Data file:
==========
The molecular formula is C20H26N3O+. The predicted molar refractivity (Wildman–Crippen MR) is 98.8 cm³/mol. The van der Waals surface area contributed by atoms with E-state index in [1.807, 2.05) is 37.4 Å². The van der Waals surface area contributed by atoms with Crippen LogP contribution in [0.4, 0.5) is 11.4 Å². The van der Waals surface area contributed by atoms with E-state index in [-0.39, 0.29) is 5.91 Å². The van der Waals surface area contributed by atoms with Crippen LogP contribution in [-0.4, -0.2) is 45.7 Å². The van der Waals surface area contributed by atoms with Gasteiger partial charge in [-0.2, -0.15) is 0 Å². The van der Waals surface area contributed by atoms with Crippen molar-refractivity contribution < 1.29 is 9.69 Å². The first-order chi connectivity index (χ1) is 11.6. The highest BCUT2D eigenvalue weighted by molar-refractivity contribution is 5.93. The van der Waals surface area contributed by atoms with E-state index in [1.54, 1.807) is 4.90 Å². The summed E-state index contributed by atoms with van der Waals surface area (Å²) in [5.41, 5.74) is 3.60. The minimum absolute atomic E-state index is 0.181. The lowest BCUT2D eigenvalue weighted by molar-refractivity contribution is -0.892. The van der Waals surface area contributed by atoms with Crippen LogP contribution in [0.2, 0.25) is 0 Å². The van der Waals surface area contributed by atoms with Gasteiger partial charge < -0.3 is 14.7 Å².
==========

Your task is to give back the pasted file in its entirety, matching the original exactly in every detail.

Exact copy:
The molecular formula is C20H26N3O+. The predicted molar refractivity (Wildman–Crippen MR) is 98.8 cm³/mol. The van der Waals surface area contributed by atoms with E-state index in [1.807, 2.05) is 37.4 Å². The van der Waals surface area contributed by atoms with Crippen LogP contribution in [0.4, 0.5) is 11.4 Å². The van der Waals surface area contributed by atoms with E-state index in [-0.39, 0.29) is 5.91 Å². The van der Waals surface area contributed by atoms with Crippen LogP contribution in [-0.4, -0.2) is 45.7 Å². The van der Waals surface area contributed by atoms with Gasteiger partial charge in [-0.2, -0.15) is 0 Å². The van der Waals surface area contributed by atoms with Crippen molar-refractivity contribution < 1.29 is 9.69 Å². The first-order chi connectivity index (χ1) is 11.6. The highest BCUT2D eigenvalue weighted by molar-refractivity contribution is 5.93. The van der Waals surface area contributed by atoms with E-state index in [1.54, 1.807) is 4.90 Å². The summed E-state index contributed by atoms with van der Waals surface area (Å²) in [5.41, 5.74) is 3.60. The minimum absolute atomic E-state index is 0.181. The lowest BCUT2D eigenvalue weighted by molar-refractivity contribution is -0.892. The van der Waals surface area contributed by atoms with Crippen LogP contribution in [0.2, 0.25) is 0 Å². The van der Waals surface area contributed by atoms with Gasteiger partial charge < -0.3 is 14.7 Å².